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You can improve on the pre- and posttest design by adding follow-up measurement points—for example, at 3, 6, or 12 months postintervention, or perhaps earlier, depending on the likelihood of finding effects in the short and long term.
The pre- and posttest with follow-up design enables you to gain a more longitudinal (i.e., over time) perspective on your program. The image at right illustrates what data collection looks like in this type of design.
Follow-up measurements can tell you if a program has a sustained effect, yielding changes in behavior or knowledge that persist beyond the immediate treatment period. However, it is sometimes difficult and costly to locate participants for follow-up assessments, and you will need to plan carefully how you will ensure participant retention over the follow-up period.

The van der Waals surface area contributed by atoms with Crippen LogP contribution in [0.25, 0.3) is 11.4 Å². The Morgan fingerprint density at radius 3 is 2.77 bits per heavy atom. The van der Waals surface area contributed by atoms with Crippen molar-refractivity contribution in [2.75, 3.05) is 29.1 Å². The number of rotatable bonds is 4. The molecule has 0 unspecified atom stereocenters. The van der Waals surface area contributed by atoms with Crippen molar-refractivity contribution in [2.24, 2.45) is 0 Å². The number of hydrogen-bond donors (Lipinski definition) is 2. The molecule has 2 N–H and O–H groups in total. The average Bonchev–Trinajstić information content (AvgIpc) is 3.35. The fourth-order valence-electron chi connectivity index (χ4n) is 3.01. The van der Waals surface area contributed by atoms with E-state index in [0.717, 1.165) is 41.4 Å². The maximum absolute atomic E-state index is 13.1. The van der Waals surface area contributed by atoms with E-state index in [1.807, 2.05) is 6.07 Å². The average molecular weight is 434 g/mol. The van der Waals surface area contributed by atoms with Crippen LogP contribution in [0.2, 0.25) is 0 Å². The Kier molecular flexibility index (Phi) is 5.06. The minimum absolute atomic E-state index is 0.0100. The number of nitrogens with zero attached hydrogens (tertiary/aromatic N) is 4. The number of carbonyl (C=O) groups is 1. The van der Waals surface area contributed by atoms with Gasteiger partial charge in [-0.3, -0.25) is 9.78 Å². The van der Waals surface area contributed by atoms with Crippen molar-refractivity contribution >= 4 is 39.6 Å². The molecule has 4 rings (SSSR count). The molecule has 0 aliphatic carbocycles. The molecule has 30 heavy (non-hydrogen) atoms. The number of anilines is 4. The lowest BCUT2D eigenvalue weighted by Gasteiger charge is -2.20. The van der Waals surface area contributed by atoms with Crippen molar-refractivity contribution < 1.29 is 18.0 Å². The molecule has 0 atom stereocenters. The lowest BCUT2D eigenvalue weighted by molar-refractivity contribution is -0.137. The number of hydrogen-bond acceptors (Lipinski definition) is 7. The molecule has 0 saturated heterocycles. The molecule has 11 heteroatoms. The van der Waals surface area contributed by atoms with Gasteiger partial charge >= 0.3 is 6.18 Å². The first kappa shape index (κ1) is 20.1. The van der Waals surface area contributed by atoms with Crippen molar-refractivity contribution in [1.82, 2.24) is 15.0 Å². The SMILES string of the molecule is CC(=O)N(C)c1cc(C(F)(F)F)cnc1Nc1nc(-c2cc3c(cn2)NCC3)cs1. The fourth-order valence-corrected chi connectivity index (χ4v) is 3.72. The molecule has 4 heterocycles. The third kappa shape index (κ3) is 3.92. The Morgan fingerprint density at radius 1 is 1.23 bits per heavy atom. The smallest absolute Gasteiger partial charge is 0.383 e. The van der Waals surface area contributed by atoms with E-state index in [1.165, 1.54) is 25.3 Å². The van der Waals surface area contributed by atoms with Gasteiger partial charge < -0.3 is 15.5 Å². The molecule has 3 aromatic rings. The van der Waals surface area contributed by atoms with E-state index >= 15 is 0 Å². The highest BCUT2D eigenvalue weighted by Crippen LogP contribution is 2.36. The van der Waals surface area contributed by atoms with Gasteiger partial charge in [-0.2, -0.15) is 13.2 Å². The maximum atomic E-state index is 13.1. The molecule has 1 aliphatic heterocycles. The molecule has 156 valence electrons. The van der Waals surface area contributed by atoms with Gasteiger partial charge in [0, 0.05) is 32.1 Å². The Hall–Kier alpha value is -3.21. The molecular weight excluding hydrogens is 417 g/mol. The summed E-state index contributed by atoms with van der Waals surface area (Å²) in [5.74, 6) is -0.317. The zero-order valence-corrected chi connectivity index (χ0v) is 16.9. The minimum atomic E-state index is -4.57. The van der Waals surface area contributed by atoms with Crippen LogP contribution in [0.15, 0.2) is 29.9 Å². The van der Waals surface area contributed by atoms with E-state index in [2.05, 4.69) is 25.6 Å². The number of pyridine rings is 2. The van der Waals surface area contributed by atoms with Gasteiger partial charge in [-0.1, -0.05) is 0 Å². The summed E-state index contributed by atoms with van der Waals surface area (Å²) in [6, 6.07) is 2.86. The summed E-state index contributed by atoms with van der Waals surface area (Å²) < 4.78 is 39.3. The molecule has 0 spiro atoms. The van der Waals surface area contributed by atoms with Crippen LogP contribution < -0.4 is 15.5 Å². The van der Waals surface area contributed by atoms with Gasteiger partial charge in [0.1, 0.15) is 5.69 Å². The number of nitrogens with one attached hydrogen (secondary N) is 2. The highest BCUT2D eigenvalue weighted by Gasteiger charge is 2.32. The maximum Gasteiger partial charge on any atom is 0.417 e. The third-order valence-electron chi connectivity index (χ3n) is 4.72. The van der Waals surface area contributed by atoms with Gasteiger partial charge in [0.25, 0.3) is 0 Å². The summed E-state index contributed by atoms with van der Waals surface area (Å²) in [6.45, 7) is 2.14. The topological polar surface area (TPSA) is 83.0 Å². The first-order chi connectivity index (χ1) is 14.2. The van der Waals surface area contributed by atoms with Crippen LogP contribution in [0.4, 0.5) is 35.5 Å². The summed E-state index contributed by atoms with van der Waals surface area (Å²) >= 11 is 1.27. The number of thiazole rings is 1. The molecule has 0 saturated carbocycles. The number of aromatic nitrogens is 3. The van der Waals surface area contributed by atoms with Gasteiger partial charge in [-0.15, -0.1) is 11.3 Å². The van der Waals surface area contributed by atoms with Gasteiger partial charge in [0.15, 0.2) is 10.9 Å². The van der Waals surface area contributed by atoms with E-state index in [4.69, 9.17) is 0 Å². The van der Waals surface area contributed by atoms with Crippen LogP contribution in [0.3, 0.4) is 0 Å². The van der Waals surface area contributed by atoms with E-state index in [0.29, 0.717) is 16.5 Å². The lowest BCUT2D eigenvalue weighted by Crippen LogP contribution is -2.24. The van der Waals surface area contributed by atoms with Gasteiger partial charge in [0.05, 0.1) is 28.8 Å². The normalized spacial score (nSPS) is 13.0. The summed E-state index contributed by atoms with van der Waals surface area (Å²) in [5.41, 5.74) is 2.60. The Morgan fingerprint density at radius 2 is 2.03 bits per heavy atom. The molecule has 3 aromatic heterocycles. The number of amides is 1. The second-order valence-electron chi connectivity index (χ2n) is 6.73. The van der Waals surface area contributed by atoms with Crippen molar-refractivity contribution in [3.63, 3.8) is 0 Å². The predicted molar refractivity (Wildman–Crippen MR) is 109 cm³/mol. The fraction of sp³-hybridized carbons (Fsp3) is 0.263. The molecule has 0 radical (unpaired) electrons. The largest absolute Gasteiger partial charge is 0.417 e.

When the same instrument is administered multiple times, the test repetition is also a potential confound. Participants could become bored or annoyed by having to complete the same measure again, or they may be less interested in participating months or years later. These situations can affect the response rate for follow-ups as well as the accuracy and validity of the responses that are obtained. However, these are issues that you may be able to control through planning and careful administration of your measures.
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